Mini-Break in Erie, PA


When was the last time you felt truly rejuvenated and energized? What made you feel that way?

In late August, the AMPLIFY project took us to Erie County for the weekend – we were there to celebrate Erie Pridefest and enjoy a mini-break of sorts. I had never actually been to Erie proper, just driven through on 79 over the years. Ledcat had not been there for years. We went up several days before Pride so we could kick around and relax.

It was just the thing to get a bit of R&R in a low-key environment. Really just one of the best getaways we’ve ever had. Relaxing, fun, good food, and a chance to meet new people.

We stayed in a Hilton Homewood Suites near the Millcreek Mall. I picked it because of the AAA rating, but it was a great choice – very convenient to every place we wanted to go, comfortable, reasonably priced and had some decent features. We didn’t really need a suite, but hotels are expensive in Erie. I was a little shocked at how hard it was to find a deal that didn’t involve a major compromise on features. When we return to Erie, we’ll definitely return to this Hilton.

We tried a handful of restaurants. Our favorite was Pineapple Eddie’s Southern Bistro, a Southern/Island food fusion space that I found via Yelp. Great service, delicious food and fair prices. We also really liked The Brewerie at Union Station which had pub food, steaks and so forth. Great atmosphere in a historic space and good service. It was a bit odd that they started closing up before 10 PM on a Saturday, but no one bothered us in general. I got my official Erie souvener here – a Mason jar that held my dessert. Cute idea. We also tried Smuggler’s Wharf at the suggestion of a few friends but it was disappointing. The food was just okay, the service was a bit awkward and the bathrooms were HORRIBLE. The view was great even on a rain evening, but it is far too expensive to suggest you try. You are better off enjoying the view on your own and then finding something decent to eat.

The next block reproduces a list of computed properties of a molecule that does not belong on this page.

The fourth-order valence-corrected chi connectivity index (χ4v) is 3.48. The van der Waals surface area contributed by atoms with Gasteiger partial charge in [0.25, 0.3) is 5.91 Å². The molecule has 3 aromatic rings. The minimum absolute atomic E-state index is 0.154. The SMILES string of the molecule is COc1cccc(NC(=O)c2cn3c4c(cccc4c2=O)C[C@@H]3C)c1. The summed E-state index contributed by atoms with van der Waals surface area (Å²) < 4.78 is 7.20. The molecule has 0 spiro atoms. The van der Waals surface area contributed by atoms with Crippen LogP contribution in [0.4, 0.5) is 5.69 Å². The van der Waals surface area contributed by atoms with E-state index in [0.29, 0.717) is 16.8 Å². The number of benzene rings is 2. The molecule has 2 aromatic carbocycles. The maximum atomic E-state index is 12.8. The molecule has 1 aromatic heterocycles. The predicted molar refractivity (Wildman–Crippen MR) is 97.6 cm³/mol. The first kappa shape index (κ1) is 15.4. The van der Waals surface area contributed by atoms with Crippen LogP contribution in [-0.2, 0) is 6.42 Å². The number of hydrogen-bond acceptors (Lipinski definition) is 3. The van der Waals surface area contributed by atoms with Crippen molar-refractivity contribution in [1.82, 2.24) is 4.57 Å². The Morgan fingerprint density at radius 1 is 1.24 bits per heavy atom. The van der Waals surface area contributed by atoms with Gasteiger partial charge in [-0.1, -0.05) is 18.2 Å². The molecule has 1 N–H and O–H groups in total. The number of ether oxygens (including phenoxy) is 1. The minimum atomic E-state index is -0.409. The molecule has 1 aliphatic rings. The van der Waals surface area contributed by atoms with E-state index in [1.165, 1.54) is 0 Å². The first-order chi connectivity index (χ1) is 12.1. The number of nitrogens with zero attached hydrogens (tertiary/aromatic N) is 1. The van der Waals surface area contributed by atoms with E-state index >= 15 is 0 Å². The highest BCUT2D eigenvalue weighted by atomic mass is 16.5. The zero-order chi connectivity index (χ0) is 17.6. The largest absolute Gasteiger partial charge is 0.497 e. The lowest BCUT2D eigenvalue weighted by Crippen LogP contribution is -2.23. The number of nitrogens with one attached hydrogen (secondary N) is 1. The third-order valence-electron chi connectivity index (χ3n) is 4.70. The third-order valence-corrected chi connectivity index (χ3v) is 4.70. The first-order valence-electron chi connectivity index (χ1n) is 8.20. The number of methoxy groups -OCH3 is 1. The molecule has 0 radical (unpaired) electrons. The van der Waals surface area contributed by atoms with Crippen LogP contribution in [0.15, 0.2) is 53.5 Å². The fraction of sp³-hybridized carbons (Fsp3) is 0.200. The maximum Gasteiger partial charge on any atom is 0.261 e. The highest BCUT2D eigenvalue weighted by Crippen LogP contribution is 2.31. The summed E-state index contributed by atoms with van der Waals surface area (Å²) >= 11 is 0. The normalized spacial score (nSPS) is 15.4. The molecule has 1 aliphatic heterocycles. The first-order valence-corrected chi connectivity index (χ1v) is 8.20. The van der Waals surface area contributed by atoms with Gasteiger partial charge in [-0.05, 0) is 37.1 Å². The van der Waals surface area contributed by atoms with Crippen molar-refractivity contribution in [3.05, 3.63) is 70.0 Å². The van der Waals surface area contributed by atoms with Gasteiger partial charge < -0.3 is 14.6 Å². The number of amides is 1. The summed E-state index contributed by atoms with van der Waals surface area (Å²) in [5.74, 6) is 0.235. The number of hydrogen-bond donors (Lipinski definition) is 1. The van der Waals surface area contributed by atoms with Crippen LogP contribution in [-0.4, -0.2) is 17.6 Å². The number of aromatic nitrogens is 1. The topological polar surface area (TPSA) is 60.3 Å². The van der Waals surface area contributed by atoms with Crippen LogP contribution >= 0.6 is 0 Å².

Overall, Erie does not have an extensive selection of restaurants. Lots of chains and plenty of bar food, but if you plan a trip you should plan restaurants ahead of time. We ended up eating hot dogs and hamburgers more than we like. And the hotel’s “free breakfast” left a lot to be desired.

We also enjoyed the sites. We visited the pier, the bicentennial tower and the Erie Maritime Museum. We didn’t have a chance to visit the top of the tower, unfortunately. But we saw a monument crafted by someone that we know. And the museum was pretty interesting with more of an emphasis on the sailing end of things than glorifying the War of 1812 for which Lake Erie became famous. The museum was disappointing in that it did not adequately explore racial justice and/or women’s experiences. There was one panel featuring black sailors but it was shoved into a corner and obviously a lesser quality display than the rest. There was one reference to women sewing a banner.